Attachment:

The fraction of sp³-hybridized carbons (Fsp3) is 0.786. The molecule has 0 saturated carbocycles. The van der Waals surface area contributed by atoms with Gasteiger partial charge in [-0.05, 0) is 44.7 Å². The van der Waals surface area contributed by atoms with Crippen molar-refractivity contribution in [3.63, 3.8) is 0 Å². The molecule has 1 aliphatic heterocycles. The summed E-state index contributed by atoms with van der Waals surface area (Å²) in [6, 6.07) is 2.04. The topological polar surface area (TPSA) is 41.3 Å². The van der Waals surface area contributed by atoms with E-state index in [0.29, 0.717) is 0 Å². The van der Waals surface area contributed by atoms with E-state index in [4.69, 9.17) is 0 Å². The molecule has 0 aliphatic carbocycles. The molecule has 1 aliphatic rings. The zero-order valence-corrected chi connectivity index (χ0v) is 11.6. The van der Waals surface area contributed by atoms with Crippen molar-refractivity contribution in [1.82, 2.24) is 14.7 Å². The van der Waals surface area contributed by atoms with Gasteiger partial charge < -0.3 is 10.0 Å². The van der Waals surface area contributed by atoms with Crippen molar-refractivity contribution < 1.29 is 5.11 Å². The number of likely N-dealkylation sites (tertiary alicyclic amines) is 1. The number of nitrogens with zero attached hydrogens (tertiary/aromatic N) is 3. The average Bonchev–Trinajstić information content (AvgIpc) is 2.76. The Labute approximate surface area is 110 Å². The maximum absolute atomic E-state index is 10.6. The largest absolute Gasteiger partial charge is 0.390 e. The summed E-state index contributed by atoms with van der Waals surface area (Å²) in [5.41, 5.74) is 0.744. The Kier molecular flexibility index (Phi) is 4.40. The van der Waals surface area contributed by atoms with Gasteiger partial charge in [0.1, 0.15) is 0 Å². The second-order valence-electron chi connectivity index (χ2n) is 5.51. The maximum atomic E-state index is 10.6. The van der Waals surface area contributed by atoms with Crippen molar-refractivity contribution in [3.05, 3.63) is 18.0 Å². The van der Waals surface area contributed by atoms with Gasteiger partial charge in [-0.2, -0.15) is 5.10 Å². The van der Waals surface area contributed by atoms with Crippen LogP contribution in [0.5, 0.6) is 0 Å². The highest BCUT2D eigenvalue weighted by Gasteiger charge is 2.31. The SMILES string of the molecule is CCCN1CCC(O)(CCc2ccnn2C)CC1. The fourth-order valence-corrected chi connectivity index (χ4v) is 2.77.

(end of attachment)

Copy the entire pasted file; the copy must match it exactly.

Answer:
The fraction of sp³-hybridized carbons (Fsp3) is 0.786. The molecule has 0 saturated carbocycles. The van der Waals surface area contributed by atoms with Gasteiger partial charge in [-0.05, 0) is 44.7 Å². The van der Waals surface area contributed by atoms with Crippen molar-refractivity contribution in [3.63, 3.8) is 0 Å². The molecule has 1 aliphatic heterocycles. The summed E-state index contributed by atoms with van der Waals surface area (Å²) in [6, 6.07) is 2.04. The topological polar surface area (TPSA) is 41.3 Å². The van der Waals surface area contributed by atoms with E-state index in [0.29, 0.717) is 0 Å². The van der Waals surface area contributed by atoms with E-state index in [4.69, 9.17) is 0 Å². The molecule has 0 aliphatic carbocycles. The molecule has 1 aliphatic rings. The zero-order valence-corrected chi connectivity index (χ0v) is 11.6. The van der Waals surface area contributed by atoms with Crippen molar-refractivity contribution in [1.82, 2.24) is 14.7 Å². The van der Waals surface area contributed by atoms with Gasteiger partial charge < -0.3 is 10.0 Å². The van der Waals surface area contributed by atoms with Crippen molar-refractivity contribution < 1.29 is 5.11 Å². The number of likely N-dealkylation sites (tertiary alicyclic amines) is 1. The number of nitrogens with zero attached hydrogens (tertiary/aromatic N) is 3. The average Bonchev–Trinajstić information content (AvgIpc) is 2.76. The Labute approximate surface area is 110 Å². The maximum absolute atomic E-state index is 10.6. The largest absolute Gasteiger partial charge is 0.390 e. The summed E-state index contributed by atoms with van der Waals surface area (Å²) in [5.41, 5.74) is 0.744. The Kier molecular flexibility index (Phi) is 4.40. The van der Waals surface area contributed by atoms with Gasteiger partial charge in [0.1, 0.15) is 0 Å². The second-order valence-electron chi connectivity index (χ2n) is 5.51. The maximum atomic E-state index is 10.6. The van der Waals surface area contributed by atoms with Crippen molar-refractivity contribution in [3.05, 3.63) is 18.0 Å². The van der Waals surface area contributed by atoms with Gasteiger partial charge in [-0.2, -0.15) is 5.10 Å². The van der Waals surface area contributed by atoms with Crippen LogP contribution in [0.5, 0.6) is 0 Å². The highest BCUT2D eigenvalue weighted by Gasteiger charge is 2.31. The SMILES string of the molecule is CCCN1CCC(O)(CCc2ccnn2C)CC1. The fourth-order valence-corrected chi connectivity index (χ4v) is 2.77.